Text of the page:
Washington • Rep. Chris Stewart told Army Lt. Col. Alexander Vindman on Tuesday that he was wrong to equate President Donald Trump’s request for “a favor” from a foreign power with an “order” or demand.
“It’s nonsense. Look, I was in the military,” said Stewart, who retired from the Air Force as a major. “I could distinguish between a favor and an order and a demand, and so could my subordinates.”
Stewart, a Utah Republican who has joined his GOP colleagues in attempting to peel apart the testimony of Vindman and other witnesses in the House impeachment inquiry, said Trump and Ukrainian President Volodymyr Zelenskiy have both said they understood Trump asking for a “favor” in a July phone call was a simple request, not a demand.
“He never initiated an investigation,” Stewart said of the Ukrainian president. “In fact, he’s been very clear: He said I never felt any pressure at all. So you interpreted the word ‘favor,’ but the two people who were speaking to each other did not interpret that as a demand. That was your interpretation.”
Vindman, a decorated Army officer who was the first to raise concerns about Trump’s call with Zelenskiy, which Vindman deemed “improper” because it involved the president asking a foreign power to investigate a political rival.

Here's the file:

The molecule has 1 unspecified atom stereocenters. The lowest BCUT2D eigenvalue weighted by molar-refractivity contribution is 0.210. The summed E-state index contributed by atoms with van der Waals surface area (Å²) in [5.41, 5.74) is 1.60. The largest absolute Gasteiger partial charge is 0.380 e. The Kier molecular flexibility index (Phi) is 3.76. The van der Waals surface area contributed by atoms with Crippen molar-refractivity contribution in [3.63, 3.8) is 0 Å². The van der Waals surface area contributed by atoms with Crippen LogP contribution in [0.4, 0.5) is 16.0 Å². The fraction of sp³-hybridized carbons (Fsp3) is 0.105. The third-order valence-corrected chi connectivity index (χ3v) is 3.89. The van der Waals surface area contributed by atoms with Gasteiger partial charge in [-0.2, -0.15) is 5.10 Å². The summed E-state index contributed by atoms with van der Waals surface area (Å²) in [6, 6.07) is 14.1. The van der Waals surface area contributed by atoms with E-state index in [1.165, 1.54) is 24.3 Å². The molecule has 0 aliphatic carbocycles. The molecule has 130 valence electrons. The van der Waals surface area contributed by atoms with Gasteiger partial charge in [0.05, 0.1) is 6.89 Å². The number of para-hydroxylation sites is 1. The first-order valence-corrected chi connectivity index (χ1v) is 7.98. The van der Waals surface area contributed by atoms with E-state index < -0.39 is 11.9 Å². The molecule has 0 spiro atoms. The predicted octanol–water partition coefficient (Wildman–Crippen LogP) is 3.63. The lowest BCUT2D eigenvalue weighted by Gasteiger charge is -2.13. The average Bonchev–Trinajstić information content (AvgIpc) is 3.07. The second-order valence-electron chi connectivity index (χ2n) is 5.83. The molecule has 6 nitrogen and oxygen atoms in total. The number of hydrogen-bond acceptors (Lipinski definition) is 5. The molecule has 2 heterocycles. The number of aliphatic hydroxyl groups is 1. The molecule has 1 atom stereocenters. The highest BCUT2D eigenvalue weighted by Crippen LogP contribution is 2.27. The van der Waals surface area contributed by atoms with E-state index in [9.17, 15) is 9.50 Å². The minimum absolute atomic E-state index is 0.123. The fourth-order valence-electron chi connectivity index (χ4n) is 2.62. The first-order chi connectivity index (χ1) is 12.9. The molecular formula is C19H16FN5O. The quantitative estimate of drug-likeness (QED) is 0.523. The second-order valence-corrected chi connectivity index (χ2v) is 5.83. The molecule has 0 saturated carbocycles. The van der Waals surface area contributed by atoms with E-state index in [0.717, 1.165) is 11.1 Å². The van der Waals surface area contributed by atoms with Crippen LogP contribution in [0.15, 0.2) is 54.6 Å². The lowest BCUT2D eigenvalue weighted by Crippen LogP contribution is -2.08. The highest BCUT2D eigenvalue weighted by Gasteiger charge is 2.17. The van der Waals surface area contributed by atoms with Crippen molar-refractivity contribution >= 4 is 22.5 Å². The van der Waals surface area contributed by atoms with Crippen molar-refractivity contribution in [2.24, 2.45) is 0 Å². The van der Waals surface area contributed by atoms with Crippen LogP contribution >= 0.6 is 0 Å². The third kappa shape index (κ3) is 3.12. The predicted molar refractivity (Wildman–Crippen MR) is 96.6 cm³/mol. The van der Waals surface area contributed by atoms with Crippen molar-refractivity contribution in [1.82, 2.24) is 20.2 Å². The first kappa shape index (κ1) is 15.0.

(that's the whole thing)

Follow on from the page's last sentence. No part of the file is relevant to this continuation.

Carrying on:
Trump had specifically mentioned “Biden” in the call, a reference to former Vice President Joe Biden, a leading Democratic presidential candidate. Biden’s son Hunter was on the board of a Ukrainian energy company while his father served in the Obama administration.
Stewart’s contention was clear: Vindman was misinterpreting words used in a call because neither Trump nor Zelenskiy had served in the military.
“Would it be fair, then,” Stewart said, “to take a person who has never served in the military and to take your reevaluation of their words based on your military experience and your military culture and to encourage that culture and that meaning those words to someone who has never served?”
“Representative, I made that judgment,” the lieutenant colonel, dressed in his Army uniform, responded. “I stick by that judgment.”
Stewart, who wore flight wings on his suit as he usually does — they belonged to his father, who was also an Air Force pilot — also quizzed Vindman on why he corrected the top Republican on the House Intelligence Committee for calling him Mr. Vindman.
Vindman had asked earlier for Rep. Devin Nunes, R-Calif., to refer to him by his military rank.
“Do you always insist on civilians calling you by your rank?” Stewart asked.
Vindman noted that he was dressed in his military uniform and clearly wearing his rank and noted that because of the attacks on his reputation, Vindman thought it appropriate to remind everyone of his military service.
The line of questioning brought a quick rebuke on social media with a former Stewart staffer, Emily Coleman, tweeting, “As someone who worked on Rep. Stewart’s staff for just under two years, working to fight on behalf of military personnel for their benefits, I am deeply embarrassed by this line of questioning.”
David Frum, a former speechwriter for President George W. Bush and now a political commentator, noted on Twitter, “Man wearing his father's military insignia attacking a Purple Heart's military credentials.”
Vindman was awarded a Purple Heart after being injured while serving in Iraq.